During the fall and winter of 1838 and 1839, the Cherokees were forcibly moved west by the United States government. Approximately 4,000 Cherokees died on this forced march, which became known as the "Trail of Tears." The Indian Removal Act was filed under Chapter 168 and it specified that [it is] "an Act to provide for an exchange of lands with the Indians residing in any of the states or territories, and for their removal west of the river Mississippi" (Perdue and Green, 110). The act was established by congress in order to limit the amount of territories the Indians inhabited westward. The Indians suffered many casualties during this period; there were estimates that thousands of Indians lives were lost due to exposure, disease and malnourishment.
Life in California Before the Gold Discovery In reading "Life in California Before the Gold Discovery", my first thought is that the Americans appear to have been rather greedy and not trustworthy during that time. Of course, all of the accounts given were given by Californios, and so they are of a biased nature, meaning we don't get to see both sides of the story. It seems to me like they had a good thing going for them, a healthy and prosperous culture where they could all trust one another, and then the greed of the Americans gradually destroyed it and unhinged their society until there was nothing left. The changes brought about by the gold rush made California a very popular place for Americans to settle. The greed of the Americans, combined with becoming a part of the United States made the Californios mistrust Americans and look upon their arrival with fear or anger.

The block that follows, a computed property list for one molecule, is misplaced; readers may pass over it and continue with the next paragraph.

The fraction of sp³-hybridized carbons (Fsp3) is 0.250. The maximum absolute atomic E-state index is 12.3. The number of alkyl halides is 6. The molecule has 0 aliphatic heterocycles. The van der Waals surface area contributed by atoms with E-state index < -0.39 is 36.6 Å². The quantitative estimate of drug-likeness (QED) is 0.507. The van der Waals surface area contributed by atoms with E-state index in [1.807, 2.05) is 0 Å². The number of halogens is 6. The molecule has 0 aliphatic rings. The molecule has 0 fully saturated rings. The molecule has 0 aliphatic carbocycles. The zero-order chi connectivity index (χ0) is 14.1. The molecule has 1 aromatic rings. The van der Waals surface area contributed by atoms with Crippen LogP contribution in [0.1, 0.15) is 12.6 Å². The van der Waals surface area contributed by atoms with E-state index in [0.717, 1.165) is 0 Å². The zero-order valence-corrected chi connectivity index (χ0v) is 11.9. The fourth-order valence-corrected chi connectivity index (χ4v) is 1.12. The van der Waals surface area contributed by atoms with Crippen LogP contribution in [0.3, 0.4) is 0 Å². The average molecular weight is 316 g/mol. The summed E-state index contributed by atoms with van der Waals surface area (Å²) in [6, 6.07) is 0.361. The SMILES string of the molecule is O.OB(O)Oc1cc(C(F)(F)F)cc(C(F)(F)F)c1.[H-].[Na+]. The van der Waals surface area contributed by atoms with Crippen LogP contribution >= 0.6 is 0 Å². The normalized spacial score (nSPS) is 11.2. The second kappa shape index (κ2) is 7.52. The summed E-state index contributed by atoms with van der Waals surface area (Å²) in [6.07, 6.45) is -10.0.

Coronado’s expedition of 1512 through the Southwest constituted Spain’s first contact with the Indians. Once again, expansionism and religious intolerance lead to the oppression of the indigenous people. Until the 1600’s, North America was a useless wasteland with nothing to offer to the Spanish, but South and Central America was fully subjected under European rule. So expansionism drove the Spanish northwards to conquer even more land. The Spanish began to crush the Southwest Indians military, enslave and Christianize them.